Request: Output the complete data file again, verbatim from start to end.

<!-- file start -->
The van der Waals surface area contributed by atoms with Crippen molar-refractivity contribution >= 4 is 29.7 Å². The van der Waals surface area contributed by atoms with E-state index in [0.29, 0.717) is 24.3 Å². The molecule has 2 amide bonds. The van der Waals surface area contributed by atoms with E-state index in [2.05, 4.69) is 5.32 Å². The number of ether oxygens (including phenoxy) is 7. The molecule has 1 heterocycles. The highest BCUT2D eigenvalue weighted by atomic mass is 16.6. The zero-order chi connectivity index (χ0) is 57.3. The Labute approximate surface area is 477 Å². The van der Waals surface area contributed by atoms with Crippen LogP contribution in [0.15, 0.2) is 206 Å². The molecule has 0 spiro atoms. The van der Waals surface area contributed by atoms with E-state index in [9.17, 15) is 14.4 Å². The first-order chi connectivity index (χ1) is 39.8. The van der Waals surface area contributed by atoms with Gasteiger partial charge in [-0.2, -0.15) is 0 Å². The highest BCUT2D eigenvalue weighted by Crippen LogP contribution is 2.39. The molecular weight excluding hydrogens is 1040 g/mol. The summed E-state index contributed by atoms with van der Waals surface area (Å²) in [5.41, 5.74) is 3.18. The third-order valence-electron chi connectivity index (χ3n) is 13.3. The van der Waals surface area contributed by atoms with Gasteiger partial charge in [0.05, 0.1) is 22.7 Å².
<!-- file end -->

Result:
The van der Waals surface area contributed by atoms with Crippen molar-refractivity contribution >= 4 is 29.7 Å². The van der Waals surface area contributed by atoms with E-state index in [0.29, 0.717) is 24.3 Å². The molecule has 2 amide bonds. The van der Waals surface area contributed by atoms with E-state index in [2.05, 4.69) is 5.32 Å². The number of ether oxygens (including phenoxy) is 7. The molecule has 1 heterocycles. The highest BCUT2D eigenvalue weighted by atomic mass is 16.6. The zero-order chi connectivity index (χ0) is 57.3. The Labute approximate surface area is 477 Å². The van der Waals surface area contributed by atoms with Crippen LogP contribution in [0.15, 0.2) is 206 Å². The molecule has 0 spiro atoms. The van der Waals surface area contributed by atoms with E-state index in [9.17, 15) is 14.4 Å². The first-order chi connectivity index (χ1) is 39.8. The van der Waals surface area contributed by atoms with Gasteiger partial charge in [-0.2, -0.15) is 0 Å². The highest BCUT2D eigenvalue weighted by Crippen LogP contribution is 2.39. The molecular weight excluding hydrogens is 1040 g/mol. The summed E-state index contributed by atoms with van der Waals surface area (Å²) in [5.41, 5.74) is 3.18. The third-order valence-electron chi connectivity index (χ3n) is 13.3. The van der Waals surface area contributed by atoms with Gasteiger partial charge in [0.05, 0.1) is 22.7 Å².